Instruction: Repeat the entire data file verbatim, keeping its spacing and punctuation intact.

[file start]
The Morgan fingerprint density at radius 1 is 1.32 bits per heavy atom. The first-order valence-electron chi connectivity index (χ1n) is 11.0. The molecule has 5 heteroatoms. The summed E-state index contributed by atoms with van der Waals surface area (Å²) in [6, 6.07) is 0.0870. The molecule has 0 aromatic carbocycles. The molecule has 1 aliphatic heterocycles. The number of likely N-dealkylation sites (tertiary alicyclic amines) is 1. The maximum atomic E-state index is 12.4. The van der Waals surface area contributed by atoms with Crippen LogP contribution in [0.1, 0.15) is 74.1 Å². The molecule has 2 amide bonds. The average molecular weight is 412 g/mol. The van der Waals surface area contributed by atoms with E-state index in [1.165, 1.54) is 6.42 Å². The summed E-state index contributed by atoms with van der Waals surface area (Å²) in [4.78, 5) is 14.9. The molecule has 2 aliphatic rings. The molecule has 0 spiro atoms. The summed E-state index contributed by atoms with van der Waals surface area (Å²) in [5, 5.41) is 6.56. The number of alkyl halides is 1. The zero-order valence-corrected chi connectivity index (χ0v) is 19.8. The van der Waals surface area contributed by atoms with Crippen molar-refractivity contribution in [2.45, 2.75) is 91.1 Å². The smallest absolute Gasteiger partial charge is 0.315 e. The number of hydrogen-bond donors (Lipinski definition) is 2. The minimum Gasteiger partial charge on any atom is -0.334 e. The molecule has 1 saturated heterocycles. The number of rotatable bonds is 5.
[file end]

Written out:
The Morgan fingerprint density at radius 1 is 1.32 bits per heavy atom. The first-order valence-electron chi connectivity index (χ1n) is 11.0. The molecule has 5 heteroatoms. The summed E-state index contributed by atoms with van der Waals surface area (Å²) in [6, 6.07) is 0.0870. The molecule has 0 aromatic carbocycles. The molecule has 1 aliphatic heterocycles. The number of likely N-dealkylation sites (tertiary alicyclic amines) is 1. The maximum atomic E-state index is 12.4. The van der Waals surface area contributed by atoms with Crippen LogP contribution in [0.1, 0.15) is 74.1 Å². The molecule has 2 amide bonds. The average molecular weight is 412 g/mol. The van der Waals surface area contributed by atoms with E-state index in [1.165, 1.54) is 6.42 Å². The summed E-state index contributed by atoms with van der Waals surface area (Å²) in [4.78, 5) is 14.9. The molecule has 2 aliphatic rings. The molecule has 0 spiro atoms. The summed E-state index contributed by atoms with van der Waals surface area (Å²) in [5, 5.41) is 6.56. The number of alkyl halides is 1. The zero-order valence-corrected chi connectivity index (χ0v) is 19.8. The van der Waals surface area contributed by atoms with Crippen molar-refractivity contribution in [2.45, 2.75) is 91.1 Å². The smallest absolute Gasteiger partial charge is 0.315 e. The number of hydrogen-bond donors (Lipinski definition) is 2. The minimum Gasteiger partial charge on any atom is -0.334 e. The molecule has 1 saturated heterocycles. The number of rotatable bonds is 5.